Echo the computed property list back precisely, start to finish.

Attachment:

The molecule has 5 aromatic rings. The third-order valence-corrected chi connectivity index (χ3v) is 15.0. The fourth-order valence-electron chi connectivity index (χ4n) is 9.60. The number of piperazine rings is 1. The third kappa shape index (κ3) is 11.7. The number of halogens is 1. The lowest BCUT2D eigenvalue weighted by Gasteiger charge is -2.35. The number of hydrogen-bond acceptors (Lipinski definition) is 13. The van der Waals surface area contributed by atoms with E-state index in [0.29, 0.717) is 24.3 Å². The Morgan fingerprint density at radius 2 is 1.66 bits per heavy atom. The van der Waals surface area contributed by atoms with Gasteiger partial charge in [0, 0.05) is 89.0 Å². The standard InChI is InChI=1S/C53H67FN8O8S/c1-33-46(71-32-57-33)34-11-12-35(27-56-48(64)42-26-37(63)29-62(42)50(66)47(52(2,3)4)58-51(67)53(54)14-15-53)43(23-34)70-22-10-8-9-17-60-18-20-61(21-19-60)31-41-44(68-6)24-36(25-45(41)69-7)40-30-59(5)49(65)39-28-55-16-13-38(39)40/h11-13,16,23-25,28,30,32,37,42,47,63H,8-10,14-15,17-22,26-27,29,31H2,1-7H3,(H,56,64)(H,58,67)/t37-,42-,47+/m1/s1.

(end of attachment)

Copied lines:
The molecule has 5 aromatic rings. The third-order valence-corrected chi connectivity index (χ3v) is 15.0. The fourth-order valence-electron chi connectivity index (χ4n) is 9.60. The number of piperazine rings is 1. The third kappa shape index (κ3) is 11.7. The number of halogens is 1. The lowest BCUT2D eigenvalue weighted by Gasteiger charge is -2.35. The number of hydrogen-bond acceptors (Lipinski definition) is 13. The van der Waals surface area contributed by atoms with E-state index in [0.29, 0.717) is 24.3 Å². The Morgan fingerprint density at radius 2 is 1.66 bits per heavy atom. The van der Waals surface area contributed by atoms with Gasteiger partial charge in [0, 0.05) is 89.0 Å². The standard InChI is InChI=1S/C53H67FN8O8S/c1-33-46(71-32-57-33)34-11-12-35(27-56-48(64)42-26-37(63)29-62(42)50(66)47(52(2,3)4)58-51(67)53(54)14-15-53)43(23-34)70-22-10-8-9-17-60-18-20-61(21-19-60)31-41-44(68-6)24-36(25-45(41)69-7)40-30-59(5)49(65)39-28-55-16-13-38(39)40/h11-13,16,23-25,28,30,32,37,42,47,63H,8-10,14-15,17-22,26-27,29,31H2,1-7H3,(H,56,64)(H,58,67)/t37-,42-,47+/m1/s1.